Robert Wlérick | French, 1882-1944

Born in Mont-de-Marsan in 1882, Wlérick was the son of a cabinet maker. Between 1899 and 1904 he studied at the Ecole des Beaux-Arts in Toulouse, but was left dissatisfied with the traditional teaching he received. Wlérick left for Paris in 1906, where he contacted an old friend also from Mont de Marsan, the sculptor Charles Despiau, who had worked as one of Auguste Rodin’s assistants from 1907 to 1914. Through Despiau, Wlérick met the school of figurative sculptors who were emerging during this period, in opposition to Rodin: these included Lucien Schnegg, Henry Arnold, Léon Drivier and Jane Poupelet. Whereas Rodin emphasised drama, movement and symbolism, these sculptors returned to a classical sculpture, shorn of incidental detail or narrative drive.

In 1907 Wlérick exhibited for the first time, at the Salon de la Société Nationale des Beaux-Arts. In 1908, he took a studio in the rue Dutot in Montparnasse, close to the studios of Schnegg and Poupelet. In 1912, he sculpted La Petite Landaise, which won praise from Rodin and great acclaim. Wlérick was a figurative artist who modelled the human form and was primarily interested in formal qualities such as balance and harmony. His modelling technique was sensitive and subtle, depicting the life and movement of his subject. His works were modelled in clay over numerous sittings, sometimes over the course of several years. He said ‘I regard a work of art not as a copy but as an interpretation and it is never simultaneously close enough or far enough away from nature. All the elements of which the work is composed must always be drawn from nature, but they have to be brought together, simplified, enhanced, to create a harmonious whole which remains living.’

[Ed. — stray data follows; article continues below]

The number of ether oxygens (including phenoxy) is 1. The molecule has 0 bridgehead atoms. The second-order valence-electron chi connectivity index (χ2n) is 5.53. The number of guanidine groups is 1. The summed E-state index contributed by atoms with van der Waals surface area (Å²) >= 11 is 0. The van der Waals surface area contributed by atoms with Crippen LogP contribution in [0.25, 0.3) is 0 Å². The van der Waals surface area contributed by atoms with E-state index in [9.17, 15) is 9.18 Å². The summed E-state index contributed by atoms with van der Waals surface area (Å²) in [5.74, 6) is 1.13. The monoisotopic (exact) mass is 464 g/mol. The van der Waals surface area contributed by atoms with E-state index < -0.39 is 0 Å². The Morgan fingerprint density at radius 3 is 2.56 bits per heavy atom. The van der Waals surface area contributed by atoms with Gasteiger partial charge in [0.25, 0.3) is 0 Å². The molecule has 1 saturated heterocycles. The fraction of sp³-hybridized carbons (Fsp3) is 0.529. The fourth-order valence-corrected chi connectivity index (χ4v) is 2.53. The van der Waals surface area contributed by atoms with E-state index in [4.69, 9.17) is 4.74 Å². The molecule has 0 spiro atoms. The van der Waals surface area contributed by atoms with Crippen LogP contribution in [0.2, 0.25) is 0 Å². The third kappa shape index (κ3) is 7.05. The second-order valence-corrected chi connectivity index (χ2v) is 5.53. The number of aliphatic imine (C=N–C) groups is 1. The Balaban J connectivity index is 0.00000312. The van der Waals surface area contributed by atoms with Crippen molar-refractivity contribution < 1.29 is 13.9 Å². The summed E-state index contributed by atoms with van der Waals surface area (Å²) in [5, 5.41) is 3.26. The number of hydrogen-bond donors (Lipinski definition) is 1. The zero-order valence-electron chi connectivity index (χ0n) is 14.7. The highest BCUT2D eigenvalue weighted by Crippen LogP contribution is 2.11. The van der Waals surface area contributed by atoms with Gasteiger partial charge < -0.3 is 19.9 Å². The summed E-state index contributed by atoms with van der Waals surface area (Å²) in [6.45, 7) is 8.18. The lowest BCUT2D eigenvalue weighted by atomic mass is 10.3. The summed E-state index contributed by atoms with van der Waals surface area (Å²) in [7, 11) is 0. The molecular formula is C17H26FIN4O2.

From 1922 to 1943 Wlérick taught at the ‘Ecole des Arts Appliqué à l’Industrie’ in Paris and from 1929 he took over from Emile-Antoine Bourdelle as professor at the Académie de la Grande Chaumière. He became a ‘Chevalier’ of the ‘Légion d’honneur’ in 1926. His work is represented in many of the great French museums, including the Musée National d’Art Moderne and the Musée d’Art Moderne de la Ville de Paris. A Museum in Mont-de-Marsan, in the south of France, is devoted largely to the work of Wlérick and Despiau.